Metadata and Adaptive
Pattern Mining Workshop
The unrelenting pace of change that confronts contemporary software developers compels them to make their applications more configurable, flexible, and adaptable. The era where business rules are buried in Cobol code is coming to an end. Today, users themselves may seek to dynamically change their business rules and products. Customers want systems that more easily adapt to changing business needs, meet their unique requirements, and scale to large and small installations. Multi-tiered systems often demand that data that move through them carry with them their own descriptions. There have been a number of successful frameworks and applications implemented and delivered in different areas of industry that use domain specific languages, metadata, and flexible business rule implementations to address these sorts of needs.
Today’s businesses prefer to buy applications than to build them. As a consequence, the IT environment of large corporations is filled with a wild and vast collection of different off-the-shelf products as well as homegrown applications that all need to be integrated. Metadata-driven application and business model integration can play a major role in allowing these systems to evolve smoothly.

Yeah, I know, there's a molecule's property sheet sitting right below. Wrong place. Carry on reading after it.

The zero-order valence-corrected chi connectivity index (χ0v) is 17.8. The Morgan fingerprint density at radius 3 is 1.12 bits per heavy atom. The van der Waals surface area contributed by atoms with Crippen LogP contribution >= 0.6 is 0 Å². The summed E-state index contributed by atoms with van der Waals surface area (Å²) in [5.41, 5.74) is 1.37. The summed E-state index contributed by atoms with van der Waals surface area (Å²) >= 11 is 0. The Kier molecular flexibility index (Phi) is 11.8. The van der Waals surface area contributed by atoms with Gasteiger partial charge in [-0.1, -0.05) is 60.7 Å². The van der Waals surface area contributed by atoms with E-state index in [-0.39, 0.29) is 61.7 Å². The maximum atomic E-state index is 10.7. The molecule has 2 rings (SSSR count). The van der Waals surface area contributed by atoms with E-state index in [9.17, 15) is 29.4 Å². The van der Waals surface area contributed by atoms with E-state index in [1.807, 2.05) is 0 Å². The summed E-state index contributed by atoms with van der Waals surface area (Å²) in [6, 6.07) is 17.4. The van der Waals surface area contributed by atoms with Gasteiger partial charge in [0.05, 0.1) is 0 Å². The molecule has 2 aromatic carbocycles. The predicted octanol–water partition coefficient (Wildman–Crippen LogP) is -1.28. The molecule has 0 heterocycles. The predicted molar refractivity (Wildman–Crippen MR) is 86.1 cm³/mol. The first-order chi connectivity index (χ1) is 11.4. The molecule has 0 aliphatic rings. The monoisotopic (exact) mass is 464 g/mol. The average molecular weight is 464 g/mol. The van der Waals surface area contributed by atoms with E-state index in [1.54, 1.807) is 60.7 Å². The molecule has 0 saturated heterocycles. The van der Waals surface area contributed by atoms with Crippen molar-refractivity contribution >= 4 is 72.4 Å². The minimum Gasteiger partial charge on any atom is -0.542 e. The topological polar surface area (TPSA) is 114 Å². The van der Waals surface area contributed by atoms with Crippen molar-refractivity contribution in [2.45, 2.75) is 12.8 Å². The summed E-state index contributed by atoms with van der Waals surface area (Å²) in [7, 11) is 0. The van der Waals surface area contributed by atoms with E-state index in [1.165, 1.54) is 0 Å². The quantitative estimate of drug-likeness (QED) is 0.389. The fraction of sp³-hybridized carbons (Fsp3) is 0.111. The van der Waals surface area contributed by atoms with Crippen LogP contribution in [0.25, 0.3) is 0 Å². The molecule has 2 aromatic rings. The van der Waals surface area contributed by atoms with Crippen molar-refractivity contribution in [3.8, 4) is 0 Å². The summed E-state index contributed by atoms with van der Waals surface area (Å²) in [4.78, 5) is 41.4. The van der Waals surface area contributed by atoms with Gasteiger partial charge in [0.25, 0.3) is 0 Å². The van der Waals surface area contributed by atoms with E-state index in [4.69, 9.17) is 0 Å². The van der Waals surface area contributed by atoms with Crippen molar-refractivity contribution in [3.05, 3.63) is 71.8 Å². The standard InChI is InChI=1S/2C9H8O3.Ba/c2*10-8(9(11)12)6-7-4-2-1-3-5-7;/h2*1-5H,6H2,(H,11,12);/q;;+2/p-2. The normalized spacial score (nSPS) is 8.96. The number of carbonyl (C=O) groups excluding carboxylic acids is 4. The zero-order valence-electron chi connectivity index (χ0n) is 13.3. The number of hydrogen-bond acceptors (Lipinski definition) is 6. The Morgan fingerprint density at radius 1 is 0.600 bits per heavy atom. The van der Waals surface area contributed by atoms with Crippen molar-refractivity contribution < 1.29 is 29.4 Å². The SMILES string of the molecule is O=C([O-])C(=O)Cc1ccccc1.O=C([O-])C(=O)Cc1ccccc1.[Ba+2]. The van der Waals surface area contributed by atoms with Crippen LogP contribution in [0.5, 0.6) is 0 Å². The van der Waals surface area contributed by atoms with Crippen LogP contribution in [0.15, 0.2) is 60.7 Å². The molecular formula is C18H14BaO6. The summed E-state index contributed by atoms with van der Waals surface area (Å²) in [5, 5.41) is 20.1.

A system with an Adaptive Object-model has an explicit object model that is itself built out of objects. These objects (or a translated version of them) are, in turn, interpreted or executed at run-time. If you change the object model, the system changes its behavior. For example, a lot of workflow systems have an Adaptive Object-model. Objects have states and respond to events by changing state. The Adaptive Object-model (a.k.a. knowledge level) defines the objects, their states, the events, and the conditions under which an object changes state. Suitably privileged people can change this object model "without programming". Or are they programming after all? Business rules can be stored in an Adaptive Object model. This makes it easy for the way a company does their business to evolve.
Researchers working with reflection and meta-level architectures have been looking at how to make systems highly configurable for quite some. We hope to encourage such researchers to compare notes with practitioners who have been building highly configurable systems in industry.
Indeed, Smalltalk’s rich reflective facilities have helped to make Smalltalk fertile ground in which some of the earliest and best examples of such systems have germinated and flourished.
The goal of our workshop will be to document the techniques and principles that make these systems work. We hope to "mine" these systems and continue to cultivate a preliminary collection of metadata and Adaptive Object-system patterns, and help establish and refine a shared vocabulary.
We are looking for position papers discussing the following topics:
Summary of Findings:
Last modified: Thursday, February 22, 2001